Microsoft Scrambles for Relevance
Microsoft Corp. will host a conference for developers this week where Windows 8 and other new products will be unveiled. But there are things we'd love to see at the event but won't. Reuters

Microsoft allegedly tracks the location of its mobile phone users even after they opt out of having that data collected, according to a lawsuit filed on Wednesday.

The proposed class action, which was filed in a Seattle federal court, claims Microsoft intentionally designed camera software on its Windows Phone 7 operating system to ignore users' requests that they not be tracked.

In the lawsuit the plaintiff, Rebecca Cousineau, alleges that Microsoft designed its mobile operating system to siphon geographic location information from users and transmit their specific whereabouts to Microsoft servers, according to a report from PC Magazine.

Cousineau pointed to the Windows Phone Camera app in particular. When users load the apps, she claimed it produces a prompt asking whether it should Allow the camera to use your location? According to the lawsuit, the phone collects location data whether or not a user selects allow or cancel.

The plaintiff reportedly hired security analyst Samy Kamkar to run tests on a Samsung Omnia 7 to find out when the phone actually starts collecting data. The suit says Kamkar discovered the phone's camera app started collecting data even before the pop-up message was displayed.

The Windows Mobile operating system is clearly sending information that can lead to accurate location information of the mobile device regardless of whether the user allowed the Camera application to share location information or not, he wrote in a report.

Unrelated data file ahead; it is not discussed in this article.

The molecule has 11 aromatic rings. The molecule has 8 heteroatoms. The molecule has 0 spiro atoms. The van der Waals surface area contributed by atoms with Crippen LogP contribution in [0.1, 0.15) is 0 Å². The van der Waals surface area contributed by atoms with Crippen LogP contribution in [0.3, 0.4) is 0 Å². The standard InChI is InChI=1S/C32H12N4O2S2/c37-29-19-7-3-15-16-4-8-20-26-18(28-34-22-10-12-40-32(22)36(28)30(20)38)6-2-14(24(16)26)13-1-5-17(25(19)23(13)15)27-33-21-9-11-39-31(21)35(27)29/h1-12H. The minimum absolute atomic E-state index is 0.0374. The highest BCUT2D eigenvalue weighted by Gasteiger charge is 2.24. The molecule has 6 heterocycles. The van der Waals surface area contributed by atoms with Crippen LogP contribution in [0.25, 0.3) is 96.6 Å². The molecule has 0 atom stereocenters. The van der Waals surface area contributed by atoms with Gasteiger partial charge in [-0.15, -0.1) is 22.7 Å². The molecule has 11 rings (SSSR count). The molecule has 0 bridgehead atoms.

A Microsoft representative declined to comment on the lawsuit, according to multiple media outlets.

The new lawsuit comes only four months after U.S. lawmakers accused the tech industry of exploiting location data for marketing purposes, a charge Microsoft denied in a letter sent to Congress.

[Data] collection is always with the express consent of the user and the goal of our collection is never to track where a specific device has been or is going, the company stated in the letter.

However, the most recent suit alleges that Microsoft's representations in the letter were not accurate.

Microsoft is not the only company who has been accused of invading its customers' privacy. Last December, two separate groups of iPhone and iPad users in California sued Apple, claiming that certain software applications were passing their personal information to third-party advertisers without their consent.

In April, the controversy escalated after some European governments said they would investigate whether Apple had violated privacy laws by collecting and storing customers' geographic location data. Furthermore, in August Apple was fined by the South Korea telecommunications regulator after approximately 27,000 iPhone users sued the company, alleging it invaded their privacy by allowing the smartphone to collect location data without their consent.